Chicago List: History and Sites

I suppose this list could be seen as an off-shoot of my Neighborhoods list – the types of historical sites to check out around the city. Or vice versa, neighborhoods to explore while I’m off on history-based adventures.

Either way, I’m a sucker for a good story from the past, and Chicago has plenty of those. I’ve been thinking about re-reading Devil in the White City since moving back, just to revisit such a well-written account of a crazy dramatic time in the city’s history. May not get to it (my stack of To Read books is long right now, to say the least), but at least I’ve got a solid list of history to witness for myself, right in my own backyard.

Frank Lloyd Wright Home & Studio – Growing up in the city Wright also called home, I thought every town had such iconic examples of residential architecture on every block. On trips to The Met, I always made a point to stand in the Wright room, a sense of familiarity washing over me. I haven’t been to his home and studio since I was in grade school; would love to take a day to zip out on the Green Line and wander the space he worked and lived in.

Jane Addams Hull-House – I’m sure I came across Jane Addams story in a social sciences class in college at some point, yet for some reason I never made the time to dig more deeply into her story. And what a story it is. The settlement she built in Chicago to serve the greater good of the community changed social services across the country, and Hull House and Museum now keep her legacy and impact in tact.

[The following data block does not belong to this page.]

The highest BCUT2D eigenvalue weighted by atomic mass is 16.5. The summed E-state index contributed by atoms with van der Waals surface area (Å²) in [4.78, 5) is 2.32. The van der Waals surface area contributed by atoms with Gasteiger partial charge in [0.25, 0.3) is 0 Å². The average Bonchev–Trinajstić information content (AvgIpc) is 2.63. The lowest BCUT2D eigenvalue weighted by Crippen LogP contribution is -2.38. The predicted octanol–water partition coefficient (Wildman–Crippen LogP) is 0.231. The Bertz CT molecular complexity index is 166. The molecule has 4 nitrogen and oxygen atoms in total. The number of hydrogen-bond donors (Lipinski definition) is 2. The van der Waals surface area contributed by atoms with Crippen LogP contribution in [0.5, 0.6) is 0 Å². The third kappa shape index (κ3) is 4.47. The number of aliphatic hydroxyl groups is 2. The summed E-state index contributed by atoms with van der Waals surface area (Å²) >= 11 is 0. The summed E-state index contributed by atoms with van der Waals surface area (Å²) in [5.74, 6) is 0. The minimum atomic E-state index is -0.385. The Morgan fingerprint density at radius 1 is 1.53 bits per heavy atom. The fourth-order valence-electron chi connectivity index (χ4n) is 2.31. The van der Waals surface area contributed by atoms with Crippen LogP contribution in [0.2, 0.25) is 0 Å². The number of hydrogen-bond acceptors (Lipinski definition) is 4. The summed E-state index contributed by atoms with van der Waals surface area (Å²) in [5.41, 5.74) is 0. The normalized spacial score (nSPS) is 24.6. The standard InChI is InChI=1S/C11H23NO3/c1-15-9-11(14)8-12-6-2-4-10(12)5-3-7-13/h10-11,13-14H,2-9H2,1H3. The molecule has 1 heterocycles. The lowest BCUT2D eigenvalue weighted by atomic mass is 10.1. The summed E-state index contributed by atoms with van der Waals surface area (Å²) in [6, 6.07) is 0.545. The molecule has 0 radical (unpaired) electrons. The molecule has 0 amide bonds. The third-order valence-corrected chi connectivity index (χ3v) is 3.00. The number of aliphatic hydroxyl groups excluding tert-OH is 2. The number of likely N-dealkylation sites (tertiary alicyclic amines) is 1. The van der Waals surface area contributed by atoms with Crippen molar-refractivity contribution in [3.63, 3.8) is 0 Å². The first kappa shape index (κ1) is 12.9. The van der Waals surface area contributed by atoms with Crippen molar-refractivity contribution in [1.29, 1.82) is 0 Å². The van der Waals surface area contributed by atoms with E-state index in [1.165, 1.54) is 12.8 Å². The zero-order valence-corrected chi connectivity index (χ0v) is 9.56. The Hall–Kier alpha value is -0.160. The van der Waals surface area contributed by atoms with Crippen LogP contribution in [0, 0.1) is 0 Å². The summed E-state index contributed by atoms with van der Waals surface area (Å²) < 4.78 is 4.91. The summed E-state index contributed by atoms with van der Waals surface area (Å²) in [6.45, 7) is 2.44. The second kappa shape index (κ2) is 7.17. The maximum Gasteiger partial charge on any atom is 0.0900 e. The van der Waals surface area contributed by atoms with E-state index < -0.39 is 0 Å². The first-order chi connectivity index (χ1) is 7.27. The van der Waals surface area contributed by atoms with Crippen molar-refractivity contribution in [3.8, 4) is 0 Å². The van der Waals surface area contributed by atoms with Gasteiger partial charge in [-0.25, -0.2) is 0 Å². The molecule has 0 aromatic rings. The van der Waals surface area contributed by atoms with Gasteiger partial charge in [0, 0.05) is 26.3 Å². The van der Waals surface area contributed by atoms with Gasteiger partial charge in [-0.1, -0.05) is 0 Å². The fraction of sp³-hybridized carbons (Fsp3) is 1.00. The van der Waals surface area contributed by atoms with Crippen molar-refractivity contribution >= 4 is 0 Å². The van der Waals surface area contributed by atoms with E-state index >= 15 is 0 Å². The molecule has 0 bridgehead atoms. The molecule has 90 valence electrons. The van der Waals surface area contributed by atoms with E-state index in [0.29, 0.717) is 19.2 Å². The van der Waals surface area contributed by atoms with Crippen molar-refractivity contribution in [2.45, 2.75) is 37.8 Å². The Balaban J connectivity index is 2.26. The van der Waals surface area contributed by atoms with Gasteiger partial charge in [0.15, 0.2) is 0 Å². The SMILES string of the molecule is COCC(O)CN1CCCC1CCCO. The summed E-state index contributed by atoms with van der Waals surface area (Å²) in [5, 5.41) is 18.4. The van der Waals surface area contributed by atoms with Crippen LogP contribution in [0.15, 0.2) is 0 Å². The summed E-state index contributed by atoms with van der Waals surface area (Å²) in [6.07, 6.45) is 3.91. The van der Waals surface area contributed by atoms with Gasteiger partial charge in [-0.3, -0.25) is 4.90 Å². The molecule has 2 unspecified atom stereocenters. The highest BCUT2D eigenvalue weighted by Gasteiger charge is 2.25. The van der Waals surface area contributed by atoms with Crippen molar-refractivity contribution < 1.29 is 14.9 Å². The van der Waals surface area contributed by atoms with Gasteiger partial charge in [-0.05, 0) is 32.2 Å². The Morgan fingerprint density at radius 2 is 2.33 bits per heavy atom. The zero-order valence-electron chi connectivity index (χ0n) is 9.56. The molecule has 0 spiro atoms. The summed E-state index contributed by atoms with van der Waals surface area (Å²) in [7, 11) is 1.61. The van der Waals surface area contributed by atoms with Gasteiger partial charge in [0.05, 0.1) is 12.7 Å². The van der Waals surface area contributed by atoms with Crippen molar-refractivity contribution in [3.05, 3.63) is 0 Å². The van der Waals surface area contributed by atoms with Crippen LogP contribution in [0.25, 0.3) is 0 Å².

Driehaus Museum – To be honest, I’d never heard of this space that’s apparently just a few blocks from the heart of the Magnificent Mile. Touted as a throwback to Chicago’s gilded age, it was the home of banker Samuel Nickerson and, in 2003, was turned into a museum of all things posh and extravagant from another age. 

Nobel-Seymour-Crippen House – Another recent discovery, this estate in the Norwood Park neighborhood (far north side of the city) is considered to be the oldest standing building in the city. Built in 1833, it now holds the name of the three families who’ve lived there over the generations and is open as a museum with tours every Saturday.

Graceland Cemetery – Since finding the closest Target to any new apartment is as important as connecting wifi and forwarding my mail, I quickly learned I could take the 78 bus east down Montrose to that beacon of affordability. This takes me directly past a high brick wall along the south side of the street that lasts for several blocks. It wasn’t until I started building this list that I realized it’s one side of Graceland Cemetery, “an oasis of art, architecture and horticulture since 1860.” A quick glance and their suggested self-guided tours (which can focus on “Chicago’s great architects, the city’s turbulent history, it’s powerful and inventive citizens…”), and I’m convinced it’s worth an afternoon exploring.

Old St. Patrick’s Church – I have a memory of going to mass at Old St. Pat‘s with my dad and brother; I think it might’ve been Easter, but it could’ve been any Spring Sunday. What I remember is there was a line of horse and carriages outside the church, and I walked over to pet one of the gentle beasts…who promptly sneezed all over me and whatever Sunday best I was wearing. This grand house of worship – one of the few buildings to survive the Chicago Fire of 1871 –  deserves claim on different, better memories I can make now that I’m back in town.